TABLE 1__________________________________________________________________________Effect of Encapsulating ZP in Liposomeson Anti-ZP Antibody Production in RabbitsTime Anti-ZP titer*(days) Ag a b c d e f__________________________________________________________________________PRE SIZP 0 0 0 0 0 0 0 0 0 0 0 027 SIZP 2 0 12 2 0 0 0 0.5 22 36 0 0.755 SIZP 12 3 96 68 2 1 0 0 50 50 0.3 0.669 SIZP 24 24 184 130 -- -- -- -- 84 85 -- --69 ZP3 16 15 97 46 -- -- -- -- 74 64 -- --__________________________________________________________________________ *A value of 100% indicates the serum being tested has the same titer as a pooled standard serum from rabbits rendered infertile by immunization wit SIZP. a each rabbit was injected with SIZP (20 μg) in 0.5 ml saline. b each rabbit was injected first with SIZP (20 μg in a mixture of saline (0.25 ml) and Freund's complete adjuvant (0.25 ml) followed by two boosters of SIZP (20 μg) in a mixture of saline (0.25 ml) and Freund's incomplete adjuvant (0.25 ml). c each rabbit was injected with SIZP (20 μg) with muramyl dipeptide ( μg) in saline (0.5 ml). d each rabbit was injected with SIZP (20 μg) encapsulated in soya lecithin liposomes containing phospholipon 90G (Nattermann Phospholipid Co., Cologne, Germany, 0.1 g), cholesterol (0.01 g) and saline (0.5 ml). Liposomes were prepared according to U.S. Pat. No. 4,485,054, which is incorporated herein by reference. Liposomal products containing ZP and adjuvants however can be prepared by many other methods presently known and used for manufacturing liposomes. e each rabbit was injected with SIZP (20 μg) encapsulated in liposome as for d (0.25 ml) in Freund's complete adjuvant (0.25 ml). f each rabbit was injected with SIZP (20 μg) encapsulated in liposome as for d (0.5 ml) containing muramyl dipeptide (5 μg). PRE = preimmunization.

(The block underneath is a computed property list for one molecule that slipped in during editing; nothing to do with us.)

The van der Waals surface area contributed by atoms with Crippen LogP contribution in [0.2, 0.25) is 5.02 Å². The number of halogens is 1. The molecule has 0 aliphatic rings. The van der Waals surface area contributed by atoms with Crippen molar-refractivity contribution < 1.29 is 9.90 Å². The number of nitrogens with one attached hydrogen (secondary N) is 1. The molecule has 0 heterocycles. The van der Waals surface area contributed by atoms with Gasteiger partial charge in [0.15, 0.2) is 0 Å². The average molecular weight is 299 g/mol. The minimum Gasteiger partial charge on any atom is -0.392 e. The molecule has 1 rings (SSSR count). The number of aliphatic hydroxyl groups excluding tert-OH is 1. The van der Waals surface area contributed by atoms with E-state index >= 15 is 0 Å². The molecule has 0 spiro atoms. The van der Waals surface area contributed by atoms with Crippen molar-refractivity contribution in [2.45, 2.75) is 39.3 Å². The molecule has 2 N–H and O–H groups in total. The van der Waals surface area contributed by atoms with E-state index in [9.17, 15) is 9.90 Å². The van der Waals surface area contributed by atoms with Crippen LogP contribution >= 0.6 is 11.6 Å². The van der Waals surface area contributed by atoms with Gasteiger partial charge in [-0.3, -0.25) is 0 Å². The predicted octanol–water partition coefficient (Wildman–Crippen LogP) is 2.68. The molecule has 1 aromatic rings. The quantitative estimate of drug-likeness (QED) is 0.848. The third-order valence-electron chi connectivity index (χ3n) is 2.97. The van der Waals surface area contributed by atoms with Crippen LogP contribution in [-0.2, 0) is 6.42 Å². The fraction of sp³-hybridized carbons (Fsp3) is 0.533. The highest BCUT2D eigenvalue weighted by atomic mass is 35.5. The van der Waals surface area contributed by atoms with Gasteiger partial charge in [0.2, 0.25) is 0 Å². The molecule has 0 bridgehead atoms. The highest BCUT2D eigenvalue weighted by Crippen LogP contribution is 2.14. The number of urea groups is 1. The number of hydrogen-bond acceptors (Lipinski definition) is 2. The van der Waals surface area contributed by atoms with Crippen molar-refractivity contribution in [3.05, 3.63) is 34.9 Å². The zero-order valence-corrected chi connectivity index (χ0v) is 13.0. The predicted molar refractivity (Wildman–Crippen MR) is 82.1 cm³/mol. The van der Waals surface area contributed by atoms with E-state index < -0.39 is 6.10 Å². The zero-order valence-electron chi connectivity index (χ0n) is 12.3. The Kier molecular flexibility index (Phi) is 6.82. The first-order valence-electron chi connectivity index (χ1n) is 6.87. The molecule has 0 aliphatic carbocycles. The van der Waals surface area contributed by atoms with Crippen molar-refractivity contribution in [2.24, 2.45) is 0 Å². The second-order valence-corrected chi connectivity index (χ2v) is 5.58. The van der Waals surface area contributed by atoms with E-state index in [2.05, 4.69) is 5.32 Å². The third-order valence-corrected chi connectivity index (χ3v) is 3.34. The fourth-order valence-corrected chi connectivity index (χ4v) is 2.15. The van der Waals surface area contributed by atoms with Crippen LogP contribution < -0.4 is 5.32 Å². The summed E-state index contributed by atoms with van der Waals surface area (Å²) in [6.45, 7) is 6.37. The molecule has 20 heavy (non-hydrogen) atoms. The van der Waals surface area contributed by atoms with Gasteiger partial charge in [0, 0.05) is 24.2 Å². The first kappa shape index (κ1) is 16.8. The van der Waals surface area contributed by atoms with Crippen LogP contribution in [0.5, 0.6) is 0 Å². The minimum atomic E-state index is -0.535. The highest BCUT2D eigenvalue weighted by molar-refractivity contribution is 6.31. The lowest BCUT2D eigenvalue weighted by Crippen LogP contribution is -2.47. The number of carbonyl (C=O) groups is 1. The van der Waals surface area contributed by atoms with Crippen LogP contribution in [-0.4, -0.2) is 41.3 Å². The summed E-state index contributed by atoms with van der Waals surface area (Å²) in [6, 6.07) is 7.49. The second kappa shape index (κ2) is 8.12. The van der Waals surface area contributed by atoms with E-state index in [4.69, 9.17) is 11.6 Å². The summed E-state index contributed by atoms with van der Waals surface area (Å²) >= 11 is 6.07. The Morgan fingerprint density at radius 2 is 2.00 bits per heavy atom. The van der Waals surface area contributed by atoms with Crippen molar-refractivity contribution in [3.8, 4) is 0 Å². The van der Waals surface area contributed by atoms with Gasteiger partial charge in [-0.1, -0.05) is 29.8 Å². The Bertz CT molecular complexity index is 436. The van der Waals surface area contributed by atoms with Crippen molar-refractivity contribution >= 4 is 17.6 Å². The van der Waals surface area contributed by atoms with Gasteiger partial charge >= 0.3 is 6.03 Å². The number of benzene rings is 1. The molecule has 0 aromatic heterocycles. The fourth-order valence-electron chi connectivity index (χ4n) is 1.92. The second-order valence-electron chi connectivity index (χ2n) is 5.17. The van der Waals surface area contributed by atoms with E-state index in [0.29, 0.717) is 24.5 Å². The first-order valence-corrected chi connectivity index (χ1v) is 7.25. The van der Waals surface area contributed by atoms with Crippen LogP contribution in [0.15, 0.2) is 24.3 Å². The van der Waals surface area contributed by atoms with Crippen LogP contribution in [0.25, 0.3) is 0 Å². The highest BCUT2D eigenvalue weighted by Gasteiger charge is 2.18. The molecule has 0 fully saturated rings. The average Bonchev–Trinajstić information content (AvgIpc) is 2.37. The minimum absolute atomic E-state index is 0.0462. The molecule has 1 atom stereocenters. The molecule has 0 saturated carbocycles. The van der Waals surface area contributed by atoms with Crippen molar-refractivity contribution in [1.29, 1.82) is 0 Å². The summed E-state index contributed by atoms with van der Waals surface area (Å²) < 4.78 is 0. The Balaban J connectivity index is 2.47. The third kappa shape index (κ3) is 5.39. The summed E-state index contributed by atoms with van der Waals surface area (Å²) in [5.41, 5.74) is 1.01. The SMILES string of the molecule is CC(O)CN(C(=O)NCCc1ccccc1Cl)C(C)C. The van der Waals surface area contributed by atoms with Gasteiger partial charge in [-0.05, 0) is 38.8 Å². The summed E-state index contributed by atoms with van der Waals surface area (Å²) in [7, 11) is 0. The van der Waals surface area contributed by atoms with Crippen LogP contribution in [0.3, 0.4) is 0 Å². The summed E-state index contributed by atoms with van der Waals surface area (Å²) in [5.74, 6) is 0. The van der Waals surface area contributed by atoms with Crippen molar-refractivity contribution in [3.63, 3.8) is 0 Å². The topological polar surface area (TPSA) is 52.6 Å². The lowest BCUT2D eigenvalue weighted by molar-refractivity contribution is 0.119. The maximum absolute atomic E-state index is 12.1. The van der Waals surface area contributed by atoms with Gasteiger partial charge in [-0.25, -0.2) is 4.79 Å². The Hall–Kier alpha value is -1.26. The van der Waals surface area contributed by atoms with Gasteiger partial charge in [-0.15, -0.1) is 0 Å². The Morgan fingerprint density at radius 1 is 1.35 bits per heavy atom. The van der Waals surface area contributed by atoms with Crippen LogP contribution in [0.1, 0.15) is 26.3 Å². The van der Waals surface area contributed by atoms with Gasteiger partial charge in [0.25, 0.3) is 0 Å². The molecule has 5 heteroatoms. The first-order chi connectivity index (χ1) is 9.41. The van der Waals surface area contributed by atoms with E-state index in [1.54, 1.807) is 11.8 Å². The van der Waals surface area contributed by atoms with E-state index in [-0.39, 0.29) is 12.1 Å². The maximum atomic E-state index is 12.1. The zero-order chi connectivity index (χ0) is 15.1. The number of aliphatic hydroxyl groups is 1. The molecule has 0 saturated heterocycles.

Immunization of Captive Seals
Captive female grey seals (13) were divided into six groups of two animals each, except for group d which comprised three animals. The groups were immunized with a single injection i.m. as follows:
(a) ZP (15 μg) in liposomes with Freund's complete adjuvant (FCA)
(b) ZP (90 μg) in liposomes with FCA
(c) ZP (90 μg) in FCA
(d) ZP (90 μg) in liposomes with TITERMAX*
(e) ZP (90 μg) in TITERMAX
(f) ZP (90 μg) in liposomes with BCG adjuvant in water
All animals received in injection having a volume of 1.0 ml. Bacillus Calmette-Guerin or BCG is one component of FCA. Liposomes were formulated as previously described. TITERMAX (0.5ml) mixed with saline (0.5 ml) containing SIZP or liposomes (0.5 ml) containing SIZP as described by the manufacturer. TITERMAX (Cytrx Corporation, Norcross, Ga.) is a new adjuvant system which claims to induce higher titers of antibodies than FCA with a single injection while being less toxic to animals.